Irish terror attack a 'strong possibility'
The threat level to Britain from Irish-related terrorism has been raised from moderate to substantial.
Home Secretary Theresa May said it meant an attack was a "strong possibility".
It was the first time this threat level had been published, the Home Office confirmed.
The head of security service MI5 warned last week that dissident republicans opposed to British rule in Northern Ireland could strike mainland Britain.
The threat from Irish-related terrorism to Britain is still lower than the overall threat from international terrorism, which remains unchanged at "severe".
The new category of threat from the Irish Republic applies to England, Wales and Scotland but not Northern Ireland, where the level also remains "severe".
Mrs May said: "The director-general of the security service has informed me that he has raised the threat to Great Britain from Irish-related terrorism from moderate to substantial, meaning that an attack is a strong possibility.
"Judgements are based on a broad range of factors, including the intent and capabilities of terrorist groups."
She said the information was being released to encourage people to remain vigilant, and a balance needed to be struck between keeping people alert and not alarming them.
MI5 Director-General Jonathan Evans said last week there had been a "persistent rise" in activity and ambition by dissidents in Northern Ireland over the past three years.
He said they did not have the capacity to return to the levels of violence caused by the Provisional IRA in the Troubles, but presented a "real and rising" security challenge.
Dissident republicans were responsible for more than 30 attacks or attempted attacks on national security targets since the start of the year, compared with about 20 for the whole of last year, he said.
The Real IRA recently hit out at Britain's "colonial and capitalist" system, threatening to target the City of London's financial institutions.
Metropolitan Police Commissioner Sir Paul Stephenson said: "Clearly we have got to be concerned by what Jonathan Evans said."
BBC Belfast correspondent Andy Martin said: "There is no indication that there is a specific target or indeed that there is capability of dissident republicans to mount an attack, but there is no doubt a desire to mount an attack on Britain."
A spokesman for the Police Federation in Northern Ireland said its chairman, Terry Spence, had predicted that the threat would move to Britain.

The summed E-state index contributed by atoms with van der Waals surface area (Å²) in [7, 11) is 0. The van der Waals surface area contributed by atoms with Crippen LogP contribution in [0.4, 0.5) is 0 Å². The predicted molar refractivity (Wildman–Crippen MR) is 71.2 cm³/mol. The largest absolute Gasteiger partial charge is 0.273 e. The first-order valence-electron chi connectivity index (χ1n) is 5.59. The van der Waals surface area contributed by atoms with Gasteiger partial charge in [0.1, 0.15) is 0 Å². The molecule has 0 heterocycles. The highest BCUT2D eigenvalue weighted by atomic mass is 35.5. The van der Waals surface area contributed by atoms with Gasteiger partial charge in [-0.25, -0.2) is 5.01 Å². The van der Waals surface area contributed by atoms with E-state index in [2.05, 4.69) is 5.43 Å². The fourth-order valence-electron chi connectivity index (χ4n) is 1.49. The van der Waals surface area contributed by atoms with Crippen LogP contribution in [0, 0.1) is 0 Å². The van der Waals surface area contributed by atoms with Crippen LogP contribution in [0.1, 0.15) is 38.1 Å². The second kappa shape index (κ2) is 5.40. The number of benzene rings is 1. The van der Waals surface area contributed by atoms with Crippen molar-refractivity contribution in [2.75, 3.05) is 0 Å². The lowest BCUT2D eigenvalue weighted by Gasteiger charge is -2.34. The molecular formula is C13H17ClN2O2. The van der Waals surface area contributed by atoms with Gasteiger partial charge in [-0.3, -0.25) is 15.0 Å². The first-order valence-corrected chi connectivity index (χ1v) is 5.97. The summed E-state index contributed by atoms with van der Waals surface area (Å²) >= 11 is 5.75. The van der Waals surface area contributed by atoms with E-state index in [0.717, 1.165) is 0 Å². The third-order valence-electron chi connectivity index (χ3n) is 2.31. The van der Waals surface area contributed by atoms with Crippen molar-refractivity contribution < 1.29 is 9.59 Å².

He said Mr Spence had pointed out that the terrorist threat historically moved to Britain to attack political and economic targets because of the impact it made.
While a series of attacks on the security forces in Northern Ireland had failed, two soldiers and a policeman had been shot dead, he added.
Northern Ireland First Minister Peter Robinson said the upgraded terror threat was a worrying sign which underlined the need for adequate police resources to "stamp it out".
Shadow Northern Ireland secretary Shaun Woodward said however serious the threat posed to Britain, we should recognise that the peace process has changed Northern Ireland forever.
"Now our task is to ensure that those who wish to use violence to destroy not only the politics, but the peace, will never succeed," he said.
Nationalist SDLP leader Margaret Ritchie claimed MI5 was not sufficiently in control of the threat.
"The threat on this side of the Irish Sea is far too severe for us to leave it to unaccountable agencies with a shady past in the north," she said.
Conservative MP Patrick Mercer, a former Army officer who served in Northern Ireland, gave his view on the rise in the threat level to BBC Two's Newsnight.
He said: "The security forces will have seen either the movement of personnel, or the movement of equipment - weaponry, probably explosives in this case - the hi-jacking of vehicles and the preparation of vehicles, or probably a combination of two or more of those things.
"That will have caused them to change the threat level."